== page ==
UCL Energy Institute


Does accounting for indirect emissions affect energy system decarbonisation pathways?


21 August 2013

Energy efficiency, electrification and the decarbonisation of electricity are at the forefront of UK and other G20 countries’ climate policy: Radical changes to the current energy system will be required in order to meet a challenging commitment to reduce 2050 GHG emissions by 80% compared with a 1990 baseline. Technology explicit energy system models are used in the UK and internationally to define pathways to meeting such low carbon pathways, but these models only account for the emissions associated with energy combustion and do not include emissions arising from infrastructure, manufacturing, construction, land use and transport associated with different low-carbon energy technologies and fuels. We address this shortcoming and for the first time explicitly model the full lifecycle emissions of all energy technologies within an energy system model: We estimate the supply chain emissions across current and future energy technologies for the UK and apply these to the UK MARKAL energy system model. Results demonstrate how the least cost energy mix for the UK up to 2050 changes when all lifecycle emissions are taken into account. We also differentiate between lifecycle emissions produced in the UK and those produced internationally, and thereby measure the carbon leakage associated with different energy system pathways and accounting methods.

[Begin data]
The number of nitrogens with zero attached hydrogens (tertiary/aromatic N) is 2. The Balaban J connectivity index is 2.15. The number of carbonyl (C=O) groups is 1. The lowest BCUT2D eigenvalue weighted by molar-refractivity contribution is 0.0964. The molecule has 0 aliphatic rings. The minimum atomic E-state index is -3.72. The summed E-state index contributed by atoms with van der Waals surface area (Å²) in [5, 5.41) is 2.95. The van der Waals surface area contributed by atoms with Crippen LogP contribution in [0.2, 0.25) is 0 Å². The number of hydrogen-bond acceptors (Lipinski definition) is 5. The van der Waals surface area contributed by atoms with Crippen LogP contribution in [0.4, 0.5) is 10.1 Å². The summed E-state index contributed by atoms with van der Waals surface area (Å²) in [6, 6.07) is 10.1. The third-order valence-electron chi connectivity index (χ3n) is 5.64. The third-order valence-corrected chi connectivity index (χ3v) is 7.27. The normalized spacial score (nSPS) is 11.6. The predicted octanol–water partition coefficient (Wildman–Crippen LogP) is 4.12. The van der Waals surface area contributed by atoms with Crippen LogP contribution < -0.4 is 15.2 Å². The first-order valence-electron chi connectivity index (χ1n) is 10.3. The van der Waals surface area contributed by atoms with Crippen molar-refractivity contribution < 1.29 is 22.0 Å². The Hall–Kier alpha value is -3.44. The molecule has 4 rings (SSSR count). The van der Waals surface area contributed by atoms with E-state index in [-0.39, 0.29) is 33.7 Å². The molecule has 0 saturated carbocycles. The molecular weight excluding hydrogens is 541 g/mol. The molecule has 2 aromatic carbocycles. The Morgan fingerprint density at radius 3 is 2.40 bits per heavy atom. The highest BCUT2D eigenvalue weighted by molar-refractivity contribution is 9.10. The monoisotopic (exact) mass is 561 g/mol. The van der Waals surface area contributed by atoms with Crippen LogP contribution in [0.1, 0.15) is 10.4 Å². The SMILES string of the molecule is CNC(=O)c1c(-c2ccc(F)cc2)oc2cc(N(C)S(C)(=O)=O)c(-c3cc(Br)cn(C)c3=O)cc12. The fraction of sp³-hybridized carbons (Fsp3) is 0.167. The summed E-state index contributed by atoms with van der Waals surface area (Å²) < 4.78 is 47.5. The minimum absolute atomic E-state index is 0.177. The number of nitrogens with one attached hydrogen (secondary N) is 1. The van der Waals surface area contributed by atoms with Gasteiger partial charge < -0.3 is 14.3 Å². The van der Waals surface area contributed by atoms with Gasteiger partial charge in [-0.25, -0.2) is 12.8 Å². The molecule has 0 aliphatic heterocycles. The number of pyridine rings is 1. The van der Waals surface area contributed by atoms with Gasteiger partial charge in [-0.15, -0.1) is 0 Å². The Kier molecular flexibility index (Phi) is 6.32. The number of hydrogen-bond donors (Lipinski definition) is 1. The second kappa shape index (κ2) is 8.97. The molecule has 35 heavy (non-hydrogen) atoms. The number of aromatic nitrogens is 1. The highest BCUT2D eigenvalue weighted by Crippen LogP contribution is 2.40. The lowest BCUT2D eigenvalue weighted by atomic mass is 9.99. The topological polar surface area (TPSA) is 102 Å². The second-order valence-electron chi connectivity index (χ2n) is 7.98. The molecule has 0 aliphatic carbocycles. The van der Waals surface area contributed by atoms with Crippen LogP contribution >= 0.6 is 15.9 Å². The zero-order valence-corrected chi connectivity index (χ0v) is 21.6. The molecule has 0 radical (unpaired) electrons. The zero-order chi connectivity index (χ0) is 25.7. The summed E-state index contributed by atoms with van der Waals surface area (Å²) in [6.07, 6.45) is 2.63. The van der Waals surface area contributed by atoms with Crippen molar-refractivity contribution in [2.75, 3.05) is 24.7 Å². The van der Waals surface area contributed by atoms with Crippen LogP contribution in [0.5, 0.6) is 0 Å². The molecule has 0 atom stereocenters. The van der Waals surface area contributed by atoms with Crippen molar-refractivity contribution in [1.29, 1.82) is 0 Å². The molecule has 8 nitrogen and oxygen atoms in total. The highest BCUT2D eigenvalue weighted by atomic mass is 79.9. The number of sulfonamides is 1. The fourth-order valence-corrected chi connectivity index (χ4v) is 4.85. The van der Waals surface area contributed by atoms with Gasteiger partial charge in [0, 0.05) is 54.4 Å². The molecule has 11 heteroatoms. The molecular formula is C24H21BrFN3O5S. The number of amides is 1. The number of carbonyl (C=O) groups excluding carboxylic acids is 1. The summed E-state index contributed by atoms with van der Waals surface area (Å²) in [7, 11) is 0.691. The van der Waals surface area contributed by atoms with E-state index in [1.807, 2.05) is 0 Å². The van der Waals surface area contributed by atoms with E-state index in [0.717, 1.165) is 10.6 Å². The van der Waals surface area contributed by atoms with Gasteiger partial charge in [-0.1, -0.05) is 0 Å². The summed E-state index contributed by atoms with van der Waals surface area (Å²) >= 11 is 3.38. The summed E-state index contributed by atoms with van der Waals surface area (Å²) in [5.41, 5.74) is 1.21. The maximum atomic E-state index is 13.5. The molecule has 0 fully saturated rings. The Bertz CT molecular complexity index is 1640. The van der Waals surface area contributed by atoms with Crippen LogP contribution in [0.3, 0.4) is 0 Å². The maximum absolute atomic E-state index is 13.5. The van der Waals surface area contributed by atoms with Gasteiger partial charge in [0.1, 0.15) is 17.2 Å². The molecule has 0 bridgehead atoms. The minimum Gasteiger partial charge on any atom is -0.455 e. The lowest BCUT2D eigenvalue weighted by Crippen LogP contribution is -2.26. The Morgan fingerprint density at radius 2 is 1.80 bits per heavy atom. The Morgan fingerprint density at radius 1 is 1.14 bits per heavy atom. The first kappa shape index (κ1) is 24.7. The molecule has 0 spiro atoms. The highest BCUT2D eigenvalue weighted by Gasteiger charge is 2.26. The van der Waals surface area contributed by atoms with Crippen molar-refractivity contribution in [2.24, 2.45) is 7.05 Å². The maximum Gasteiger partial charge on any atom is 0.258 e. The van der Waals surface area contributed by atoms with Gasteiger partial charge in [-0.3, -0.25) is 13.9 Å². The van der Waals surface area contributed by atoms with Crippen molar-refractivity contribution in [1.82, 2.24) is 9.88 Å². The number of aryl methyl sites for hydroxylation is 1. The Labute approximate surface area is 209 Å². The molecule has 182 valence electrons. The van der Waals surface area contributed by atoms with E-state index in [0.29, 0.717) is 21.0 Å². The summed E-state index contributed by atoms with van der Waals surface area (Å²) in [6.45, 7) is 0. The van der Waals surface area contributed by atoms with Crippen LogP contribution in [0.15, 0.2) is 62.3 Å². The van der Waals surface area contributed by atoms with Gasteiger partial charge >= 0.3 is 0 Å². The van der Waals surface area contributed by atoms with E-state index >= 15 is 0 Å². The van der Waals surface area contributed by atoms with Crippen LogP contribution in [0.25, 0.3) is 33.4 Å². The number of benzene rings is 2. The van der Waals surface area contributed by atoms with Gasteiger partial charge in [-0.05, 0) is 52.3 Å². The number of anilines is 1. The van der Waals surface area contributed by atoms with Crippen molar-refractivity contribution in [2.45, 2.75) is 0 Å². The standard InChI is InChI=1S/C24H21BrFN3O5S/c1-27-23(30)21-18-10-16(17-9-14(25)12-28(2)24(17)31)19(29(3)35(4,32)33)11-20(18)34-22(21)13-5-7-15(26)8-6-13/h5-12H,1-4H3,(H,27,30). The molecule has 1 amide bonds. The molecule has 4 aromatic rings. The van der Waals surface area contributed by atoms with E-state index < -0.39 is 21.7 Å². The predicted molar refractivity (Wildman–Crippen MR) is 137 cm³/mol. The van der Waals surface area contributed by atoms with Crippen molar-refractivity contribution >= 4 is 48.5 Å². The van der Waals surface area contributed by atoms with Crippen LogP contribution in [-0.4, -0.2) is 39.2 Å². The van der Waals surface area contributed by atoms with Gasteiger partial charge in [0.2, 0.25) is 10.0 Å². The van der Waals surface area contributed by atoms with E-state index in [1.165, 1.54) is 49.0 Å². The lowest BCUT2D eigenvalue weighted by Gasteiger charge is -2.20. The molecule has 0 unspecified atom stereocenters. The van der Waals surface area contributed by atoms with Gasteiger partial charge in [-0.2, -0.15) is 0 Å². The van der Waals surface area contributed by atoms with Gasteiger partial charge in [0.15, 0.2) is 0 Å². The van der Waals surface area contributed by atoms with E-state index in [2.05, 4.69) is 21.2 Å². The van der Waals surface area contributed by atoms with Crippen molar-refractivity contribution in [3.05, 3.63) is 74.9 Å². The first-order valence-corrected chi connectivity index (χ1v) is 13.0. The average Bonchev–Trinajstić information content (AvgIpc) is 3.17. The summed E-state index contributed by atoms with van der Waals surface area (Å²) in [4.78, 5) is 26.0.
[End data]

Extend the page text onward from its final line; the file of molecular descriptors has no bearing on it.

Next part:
Does accounting for indirect emissions affect energy system decarbonisation pathways?.

Daly, H.E., Scott, K., Barrett, J., Strachan, N. (2013)

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